Proposed Overtime Regulations are Good News for the Middle Class
July 13, 2015
On July 6, 2015, the United States Department of Labor published a proposed rule that would modernize longstanding overtime exemptions for white-collar employees, which is intended to greatly expand the pool of American workers entitled to overtime pay for work beyond 40 hours in a work week. The proposed overtime expansion was issued in response to a March 2015 directive by President Obama to update outdated rules governing overtime for white-collar workers.
The 40-hour week had been a rallying cry for the labor movement for decades before Franklin D. Roosevelt signed the Fair Labor Standards Act (FLSA) into law in 1938.The FLSA set a standard workweek of 44 hours, which was reduced to 40 hours in 1940, and disincentivized employers from requiring their employees to work longer than the standard number of hours.
One disincentive was overtime pay. The FLSA required employers to pay employees 1.5 times their regular wage after 40 hours of work in one week. This protected workers’ mental and physical health and made good economic sense. When an employer had to pay a premium to keep one employee on for the length of two shifts, for example, the employer was incentivized to hire a new employee to work that second shift. This reduced the unemployment rate and encouraged a competitive labor market, increasing base wages.
However, some groups of workers have never benefitted from overtime protections, including so-called “white-collar” workers. The FLSA excludes from its overtime requirements any “white-collar” workers who: (i) are paid a fixed salary not dependent on the quality or amount of their work; (ii) are paid a salary that is higher than a certain dollar threshold; and (iii) have primarily executive, administrative, or professional job duties. As the Department of Labor explained in its summary of the proposed new rules, that “exemption was premised on the belief that the exempted workers earned salaries well above the minimum wage and enjoyed other privileges, including above-average fringe benefits, greater job security, and better opportunities for advancement, setting them apart from workers entitled to overtime pay.”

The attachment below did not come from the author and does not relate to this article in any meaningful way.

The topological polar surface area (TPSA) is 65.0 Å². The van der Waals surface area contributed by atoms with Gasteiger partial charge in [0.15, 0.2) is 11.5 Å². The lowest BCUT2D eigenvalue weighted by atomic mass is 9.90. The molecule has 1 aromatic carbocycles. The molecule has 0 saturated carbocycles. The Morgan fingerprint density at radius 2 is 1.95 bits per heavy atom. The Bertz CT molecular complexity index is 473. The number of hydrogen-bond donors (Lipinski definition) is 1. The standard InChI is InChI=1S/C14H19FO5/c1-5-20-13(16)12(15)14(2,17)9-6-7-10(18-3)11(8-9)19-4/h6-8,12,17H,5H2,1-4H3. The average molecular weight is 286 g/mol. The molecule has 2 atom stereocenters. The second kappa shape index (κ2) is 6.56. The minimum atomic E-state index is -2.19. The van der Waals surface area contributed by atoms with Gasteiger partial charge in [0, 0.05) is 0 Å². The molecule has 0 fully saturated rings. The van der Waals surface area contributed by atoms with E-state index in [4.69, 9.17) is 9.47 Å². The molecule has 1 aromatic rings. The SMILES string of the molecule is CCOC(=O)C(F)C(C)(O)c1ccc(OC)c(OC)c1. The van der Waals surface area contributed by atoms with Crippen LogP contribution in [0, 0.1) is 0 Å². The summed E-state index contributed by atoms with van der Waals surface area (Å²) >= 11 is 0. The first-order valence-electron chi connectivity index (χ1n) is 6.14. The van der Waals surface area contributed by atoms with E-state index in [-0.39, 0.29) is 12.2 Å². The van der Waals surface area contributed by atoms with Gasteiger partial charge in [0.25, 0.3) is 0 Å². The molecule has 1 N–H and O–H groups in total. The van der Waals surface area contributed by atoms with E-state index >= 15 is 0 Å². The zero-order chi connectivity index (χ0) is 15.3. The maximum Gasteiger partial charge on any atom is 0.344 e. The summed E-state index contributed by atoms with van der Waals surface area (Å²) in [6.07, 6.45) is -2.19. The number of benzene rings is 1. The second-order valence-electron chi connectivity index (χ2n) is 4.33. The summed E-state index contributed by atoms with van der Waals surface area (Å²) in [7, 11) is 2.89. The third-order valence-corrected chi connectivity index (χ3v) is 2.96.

Under current rules, however, salaried workers who work more than 40 hours a week are guaranteed overtime only if their salary is $23,660 or less. This protects only 8% of U.S. workers, and means that a worker with a family of four could live below the poverty line and still not be entitled to overtime pay. In the almost 80 years since the enactment of the FLSA, the Act has become a less and less useful protection for workers.
The Department of Labor’s proposed new rule will make the FLSA a more robust protection for white-collar workers. Under the proposed rules, the maximum salary for overtime protection will increase significantly, from $23,660 to $50,400 annually, regardless of whether the employee’s job duties are primarily executive, administrative, or professional. This change, if adopted, will render almost 5 million more Americans eligible for overtime pay. Further, the newly increased salary cutoff will be subject to periodic additional increases indexed to inflation.
The workers who will benefit most from the proposed new overtime rules are those on the cusp of the middle class, including information technology workers, and managers of banks, restaurants, and retail stores. As venture capitalist Nick Hanauer wrote in a prescient article on overtime last year, “it turns out that fair overtime standards are to the middle class what the minimum wage is to low-income workers: not everything, but an indispensable labor protection that is absolutely essential to creating a broad and thriving middle class.”
The Obama administration hopes to implement the proposed rules in January 2016, following a period of public comment. Whenever the new rules take effect, expanding the proportion of workers who are eligible for overtime pay should have the result of lowering unemployment and, eventually, strengthening middle-class wages.
If you have questions regarding your status under the FLSA and how these proposed rules may affect your entitlement to overtime pay, or if you have other questions concerning fair pay for a hard day’s work, please contact any of the Labor and Employment attorneys at Willig, Williams & Davidson.